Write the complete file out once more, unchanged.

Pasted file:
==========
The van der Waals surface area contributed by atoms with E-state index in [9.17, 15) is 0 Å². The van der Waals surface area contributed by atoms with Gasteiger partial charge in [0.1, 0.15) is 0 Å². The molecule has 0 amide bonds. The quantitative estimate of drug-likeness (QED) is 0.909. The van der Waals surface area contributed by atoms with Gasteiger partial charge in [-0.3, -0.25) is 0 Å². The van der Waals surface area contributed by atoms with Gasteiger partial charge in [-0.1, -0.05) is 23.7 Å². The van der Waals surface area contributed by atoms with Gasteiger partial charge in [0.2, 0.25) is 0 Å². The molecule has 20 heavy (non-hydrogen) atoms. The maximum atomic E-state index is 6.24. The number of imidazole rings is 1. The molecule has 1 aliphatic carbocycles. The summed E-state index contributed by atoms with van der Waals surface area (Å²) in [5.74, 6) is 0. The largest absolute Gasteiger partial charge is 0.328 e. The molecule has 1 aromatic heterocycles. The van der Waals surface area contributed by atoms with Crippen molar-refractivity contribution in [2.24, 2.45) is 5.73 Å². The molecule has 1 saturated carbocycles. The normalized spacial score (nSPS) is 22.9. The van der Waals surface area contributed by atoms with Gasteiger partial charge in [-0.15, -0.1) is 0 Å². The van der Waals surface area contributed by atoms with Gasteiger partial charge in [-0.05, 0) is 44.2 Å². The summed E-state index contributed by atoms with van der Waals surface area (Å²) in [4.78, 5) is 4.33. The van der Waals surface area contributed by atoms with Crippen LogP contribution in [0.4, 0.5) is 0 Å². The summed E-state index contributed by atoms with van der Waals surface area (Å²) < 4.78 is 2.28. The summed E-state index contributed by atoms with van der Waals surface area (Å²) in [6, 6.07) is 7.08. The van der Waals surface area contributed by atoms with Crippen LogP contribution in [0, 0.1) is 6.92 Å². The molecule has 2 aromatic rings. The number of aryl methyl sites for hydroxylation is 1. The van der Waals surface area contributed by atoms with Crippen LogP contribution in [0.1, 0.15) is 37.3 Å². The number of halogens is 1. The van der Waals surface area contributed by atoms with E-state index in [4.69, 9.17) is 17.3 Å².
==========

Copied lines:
The van der Waals surface area contributed by atoms with E-state index in [9.17, 15) is 0 Å². The van der Waals surface area contributed by atoms with Gasteiger partial charge in [0.1, 0.15) is 0 Å². The molecule has 0 amide bonds. The quantitative estimate of drug-likeness (QED) is 0.909. The van der Waals surface area contributed by atoms with Gasteiger partial charge in [-0.3, -0.25) is 0 Å². The van der Waals surface area contributed by atoms with Gasteiger partial charge in [-0.1, -0.05) is 23.7 Å². The van der Waals surface area contributed by atoms with Gasteiger partial charge in [0.2, 0.25) is 0 Å². The molecule has 20 heavy (non-hydrogen) atoms. The maximum atomic E-state index is 6.24. The number of imidazole rings is 1. The molecule has 1 aliphatic carbocycles. The summed E-state index contributed by atoms with van der Waals surface area (Å²) in [5.74, 6) is 0. The largest absolute Gasteiger partial charge is 0.328 e. The molecule has 1 aromatic heterocycles. The van der Waals surface area contributed by atoms with Crippen molar-refractivity contribution in [2.24, 2.45) is 5.73 Å². The molecule has 1 saturated carbocycles. The normalized spacial score (nSPS) is 22.9. The van der Waals surface area contributed by atoms with Gasteiger partial charge in [-0.15, -0.1) is 0 Å². The van der Waals surface area contributed by atoms with Gasteiger partial charge in [-0.05, 0) is 44.2 Å². The summed E-state index contributed by atoms with van der Waals surface area (Å²) in [4.78, 5) is 4.33. The van der Waals surface area contributed by atoms with Crippen LogP contribution in [0.4, 0.5) is 0 Å². The summed E-state index contributed by atoms with van der Waals surface area (Å²) < 4.78 is 2.28. The summed E-state index contributed by atoms with van der Waals surface area (Å²) in [6, 6.07) is 7.08. The van der Waals surface area contributed by atoms with Crippen LogP contribution in [0, 0.1) is 6.92 Å². The molecule has 2 aromatic rings. The number of aryl methyl sites for hydroxylation is 1. The van der Waals surface area contributed by atoms with Crippen LogP contribution in [0.1, 0.15) is 37.3 Å². The number of halogens is 1. The van der Waals surface area contributed by atoms with E-state index in [4.69, 9.17) is 17.3 Å².